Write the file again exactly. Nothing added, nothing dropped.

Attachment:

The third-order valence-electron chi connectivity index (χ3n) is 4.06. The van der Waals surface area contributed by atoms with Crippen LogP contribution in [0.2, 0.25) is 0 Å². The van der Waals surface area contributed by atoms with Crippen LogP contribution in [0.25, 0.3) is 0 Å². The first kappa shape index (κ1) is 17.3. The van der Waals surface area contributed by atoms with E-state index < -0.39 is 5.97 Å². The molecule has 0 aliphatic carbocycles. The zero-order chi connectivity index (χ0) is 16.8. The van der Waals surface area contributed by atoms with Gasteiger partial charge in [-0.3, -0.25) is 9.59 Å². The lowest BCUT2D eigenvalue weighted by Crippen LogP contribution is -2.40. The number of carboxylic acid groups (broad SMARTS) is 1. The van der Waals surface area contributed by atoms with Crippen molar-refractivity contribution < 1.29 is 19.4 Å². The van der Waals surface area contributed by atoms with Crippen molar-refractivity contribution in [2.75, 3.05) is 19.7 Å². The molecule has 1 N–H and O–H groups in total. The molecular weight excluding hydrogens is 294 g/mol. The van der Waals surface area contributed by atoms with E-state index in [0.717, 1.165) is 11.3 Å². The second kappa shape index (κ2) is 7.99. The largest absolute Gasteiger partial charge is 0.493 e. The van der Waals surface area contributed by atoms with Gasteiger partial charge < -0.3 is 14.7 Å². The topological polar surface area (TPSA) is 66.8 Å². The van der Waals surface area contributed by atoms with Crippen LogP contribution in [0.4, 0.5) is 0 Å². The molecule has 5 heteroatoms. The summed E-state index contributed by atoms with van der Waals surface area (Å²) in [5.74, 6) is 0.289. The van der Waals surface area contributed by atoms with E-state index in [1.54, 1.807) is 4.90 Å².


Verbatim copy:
The third-order valence-electron chi connectivity index (χ3n) is 4.06. The van der Waals surface area contributed by atoms with Crippen LogP contribution in [0.2, 0.25) is 0 Å². The van der Waals surface area contributed by atoms with Crippen LogP contribution in [0.25, 0.3) is 0 Å². The first kappa shape index (κ1) is 17.3. The van der Waals surface area contributed by atoms with E-state index < -0.39 is 5.97 Å². The molecule has 0 aliphatic carbocycles. The zero-order chi connectivity index (χ0) is 16.8. The van der Waals surface area contributed by atoms with Gasteiger partial charge in [-0.3, -0.25) is 9.59 Å². The lowest BCUT2D eigenvalue weighted by Crippen LogP contribution is -2.40. The number of carboxylic acid groups (broad SMARTS) is 1. The van der Waals surface area contributed by atoms with Crippen molar-refractivity contribution < 1.29 is 19.4 Å². The van der Waals surface area contributed by atoms with Crippen molar-refractivity contribution in [2.75, 3.05) is 19.7 Å². The molecule has 1 N–H and O–H groups in total. The molecular weight excluding hydrogens is 294 g/mol. The van der Waals surface area contributed by atoms with E-state index in [0.717, 1.165) is 11.3 Å². The second kappa shape index (κ2) is 7.99. The largest absolute Gasteiger partial charge is 0.493 e. The van der Waals surface area contributed by atoms with Gasteiger partial charge < -0.3 is 14.7 Å². The topological polar surface area (TPSA) is 66.8 Å². The van der Waals surface area contributed by atoms with Crippen LogP contribution in [0.4, 0.5) is 0 Å². The molecule has 5 heteroatoms. The summed E-state index contributed by atoms with van der Waals surface area (Å²) in [5.74, 6) is 0.289. The van der Waals surface area contributed by atoms with E-state index in [1.54, 1.807) is 4.90 Å².